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Work-life balance now seen as more important than salary

Woman holding the words 'work' and 'life' on a seesaw

For many years, a good salary and benefits package has been top of the list for a majority of employees when looking for a new job. But changes in the way we work -- and also, perhaps, changes in consumer spending habits -- during the pandemic have shaken up people's priorities, new research shows.

Now, for the first time in seven years, work-life balance has overtaken salary and benefits as the most important factor when choosing an employer.

Recruitment agency Randstad asked more than 9,000 people in the UK what their five most important drivers were when it comes to choosing an employer. Work-life balance was cited by almost two-thirds (65%), followed by attractive salary and benefits (64%).

People are also looking for job security (61%), after a year of downsizing, furloughs and redundancies across the country, as well as good training (58%) and a pleasant work atmosphere (55%).

Analysing the responses according to the type of work people do, 59% of blue-collar workers cited work-life balance as a top priority compared with 68% of white-collar workers. The survey also found that desire for a better work-life balance grows with age, with 70% of 55-64 year olds prioritising it compared with just 59% of 18-24 year olds.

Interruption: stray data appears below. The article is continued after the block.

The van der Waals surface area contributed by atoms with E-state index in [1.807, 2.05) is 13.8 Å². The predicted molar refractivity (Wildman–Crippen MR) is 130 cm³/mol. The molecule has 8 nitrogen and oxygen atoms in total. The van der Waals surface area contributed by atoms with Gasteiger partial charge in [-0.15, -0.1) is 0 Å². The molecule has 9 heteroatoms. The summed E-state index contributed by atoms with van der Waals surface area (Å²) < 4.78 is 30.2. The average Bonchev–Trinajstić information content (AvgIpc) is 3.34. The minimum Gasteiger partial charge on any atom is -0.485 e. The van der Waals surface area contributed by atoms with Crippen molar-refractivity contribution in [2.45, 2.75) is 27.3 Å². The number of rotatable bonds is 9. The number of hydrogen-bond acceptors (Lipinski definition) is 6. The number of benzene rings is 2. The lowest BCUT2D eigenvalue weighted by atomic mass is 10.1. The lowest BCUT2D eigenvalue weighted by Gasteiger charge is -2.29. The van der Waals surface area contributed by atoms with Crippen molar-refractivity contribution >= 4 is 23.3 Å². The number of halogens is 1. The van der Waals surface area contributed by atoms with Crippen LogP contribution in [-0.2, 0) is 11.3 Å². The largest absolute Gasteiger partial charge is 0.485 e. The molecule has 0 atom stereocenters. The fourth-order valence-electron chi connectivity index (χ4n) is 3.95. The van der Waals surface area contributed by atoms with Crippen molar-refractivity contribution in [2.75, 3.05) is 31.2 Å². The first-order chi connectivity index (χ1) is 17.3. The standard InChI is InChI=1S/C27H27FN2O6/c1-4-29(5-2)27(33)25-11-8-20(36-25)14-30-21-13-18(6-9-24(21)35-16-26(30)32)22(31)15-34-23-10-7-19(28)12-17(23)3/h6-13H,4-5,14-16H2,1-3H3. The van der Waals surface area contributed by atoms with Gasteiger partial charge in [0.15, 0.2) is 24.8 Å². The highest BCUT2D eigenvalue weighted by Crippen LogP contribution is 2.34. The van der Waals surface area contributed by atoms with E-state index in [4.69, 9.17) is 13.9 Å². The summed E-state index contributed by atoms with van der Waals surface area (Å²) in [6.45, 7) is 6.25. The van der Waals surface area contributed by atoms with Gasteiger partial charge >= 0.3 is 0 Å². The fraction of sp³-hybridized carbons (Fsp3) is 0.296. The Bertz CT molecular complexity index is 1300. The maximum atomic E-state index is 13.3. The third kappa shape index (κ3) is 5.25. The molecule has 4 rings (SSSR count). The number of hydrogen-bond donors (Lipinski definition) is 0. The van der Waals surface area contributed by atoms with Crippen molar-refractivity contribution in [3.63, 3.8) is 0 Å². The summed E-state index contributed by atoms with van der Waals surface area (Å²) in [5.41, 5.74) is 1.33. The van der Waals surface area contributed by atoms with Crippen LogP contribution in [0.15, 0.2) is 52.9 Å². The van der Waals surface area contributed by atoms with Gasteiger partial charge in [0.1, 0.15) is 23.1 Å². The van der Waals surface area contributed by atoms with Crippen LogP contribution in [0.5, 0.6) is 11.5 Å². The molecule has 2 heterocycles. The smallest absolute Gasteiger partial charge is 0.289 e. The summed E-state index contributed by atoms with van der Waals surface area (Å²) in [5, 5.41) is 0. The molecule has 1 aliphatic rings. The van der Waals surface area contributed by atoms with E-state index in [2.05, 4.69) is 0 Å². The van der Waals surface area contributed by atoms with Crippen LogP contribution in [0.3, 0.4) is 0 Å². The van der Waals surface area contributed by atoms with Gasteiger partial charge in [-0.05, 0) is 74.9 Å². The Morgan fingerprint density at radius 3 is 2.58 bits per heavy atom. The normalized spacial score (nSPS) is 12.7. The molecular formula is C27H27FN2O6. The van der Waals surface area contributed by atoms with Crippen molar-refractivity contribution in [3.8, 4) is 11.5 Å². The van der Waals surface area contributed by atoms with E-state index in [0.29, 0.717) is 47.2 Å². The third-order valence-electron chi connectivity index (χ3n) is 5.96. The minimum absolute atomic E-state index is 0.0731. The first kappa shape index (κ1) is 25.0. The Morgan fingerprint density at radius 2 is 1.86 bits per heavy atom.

"In some respects, the profound changes in many people's jobs has clearly brought the benefits of flexible working to the surface," commented Randstad UK chief executive Victoria Short.

"Our data suggests there are two groups of workers who want to see a more balanced lifestyle here. For many, remote working has increased the number of hours they are connected to their employers, reflecting the need for a better lifestyle balance. At the same time, some have benefited from working at home by being able to carry out tasks or juggle personal responsibilities around a more flexible work schedule."

However, there is a significant gap between what UK employees want and what their employer offers -- suggesting that employers need to work harder to ensure their organisation remains attractive to current and future employees.

An evaluation of employers' current offerings reveals that work-life balance is in sixth place on the priority list. Looking at the general perception of what employers across the UK offer as a whole, work-life balance slips even further down, to eighth place.

The survey also found that, despite the rise in UK unemployment, one in five employees are planning to leave their current employer to explore new opportunities within the next few months.

"In order to gain credibility in a market where we are slowly seeing candidates regain control and confidence, business leaders must be proactive in listening to the opinions of workers, and ensuring that they are actively encouraged to share their voice via the relevant channels," Short said.

Posted by Fidelius on May 17th 2021

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